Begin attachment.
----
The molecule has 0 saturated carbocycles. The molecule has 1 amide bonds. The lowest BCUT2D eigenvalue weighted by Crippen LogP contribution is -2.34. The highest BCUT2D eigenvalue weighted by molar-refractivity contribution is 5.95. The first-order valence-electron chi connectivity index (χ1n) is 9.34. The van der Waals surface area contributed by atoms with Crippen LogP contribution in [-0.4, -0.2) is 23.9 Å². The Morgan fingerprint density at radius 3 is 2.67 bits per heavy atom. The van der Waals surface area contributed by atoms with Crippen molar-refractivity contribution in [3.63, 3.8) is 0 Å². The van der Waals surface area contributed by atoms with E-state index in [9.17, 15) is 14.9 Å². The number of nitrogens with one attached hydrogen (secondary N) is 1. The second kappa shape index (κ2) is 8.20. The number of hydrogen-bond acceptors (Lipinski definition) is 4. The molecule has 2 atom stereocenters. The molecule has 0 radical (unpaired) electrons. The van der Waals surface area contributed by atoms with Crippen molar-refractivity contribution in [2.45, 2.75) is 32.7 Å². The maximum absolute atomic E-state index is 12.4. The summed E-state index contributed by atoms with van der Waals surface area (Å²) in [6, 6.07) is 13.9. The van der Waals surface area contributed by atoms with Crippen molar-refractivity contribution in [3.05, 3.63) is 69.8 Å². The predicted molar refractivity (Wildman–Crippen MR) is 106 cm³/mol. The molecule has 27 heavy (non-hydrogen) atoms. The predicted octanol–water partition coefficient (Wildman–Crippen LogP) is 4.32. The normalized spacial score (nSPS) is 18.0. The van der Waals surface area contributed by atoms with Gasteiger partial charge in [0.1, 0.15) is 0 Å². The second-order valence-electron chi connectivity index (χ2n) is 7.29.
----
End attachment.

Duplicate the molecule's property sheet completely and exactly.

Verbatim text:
The molecule has 0 saturated carbocycles. The molecule has 1 amide bonds. The lowest BCUT2D eigenvalue weighted by Crippen LogP contribution is -2.34. The highest BCUT2D eigenvalue weighted by molar-refractivity contribution is 5.95. The first-order valence-electron chi connectivity index (χ1n) is 9.34. The van der Waals surface area contributed by atoms with Crippen LogP contribution in [-0.4, -0.2) is 23.9 Å². The Morgan fingerprint density at radius 3 is 2.67 bits per heavy atom. The van der Waals surface area contributed by atoms with Crippen molar-refractivity contribution in [3.63, 3.8) is 0 Å². The van der Waals surface area contributed by atoms with E-state index in [9.17, 15) is 14.9 Å². The number of nitrogens with one attached hydrogen (secondary N) is 1. The second kappa shape index (κ2) is 8.20. The number of hydrogen-bond acceptors (Lipinski definition) is 4. The molecule has 2 atom stereocenters. The molecule has 0 radical (unpaired) electrons. The van der Waals surface area contributed by atoms with Crippen molar-refractivity contribution in [2.45, 2.75) is 32.7 Å². The maximum absolute atomic E-state index is 12.4. The summed E-state index contributed by atoms with van der Waals surface area (Å²) in [6, 6.07) is 13.9. The van der Waals surface area contributed by atoms with Crippen molar-refractivity contribution in [3.05, 3.63) is 69.8 Å². The predicted molar refractivity (Wildman–Crippen MR) is 106 cm³/mol. The molecule has 27 heavy (non-hydrogen) atoms. The predicted octanol–water partition coefficient (Wildman–Crippen LogP) is 4.32. The normalized spacial score (nSPS) is 18.0. The van der Waals surface area contributed by atoms with Gasteiger partial charge in [0.1, 0.15) is 0 Å². The second-order valence-electron chi connectivity index (χ2n) is 7.29.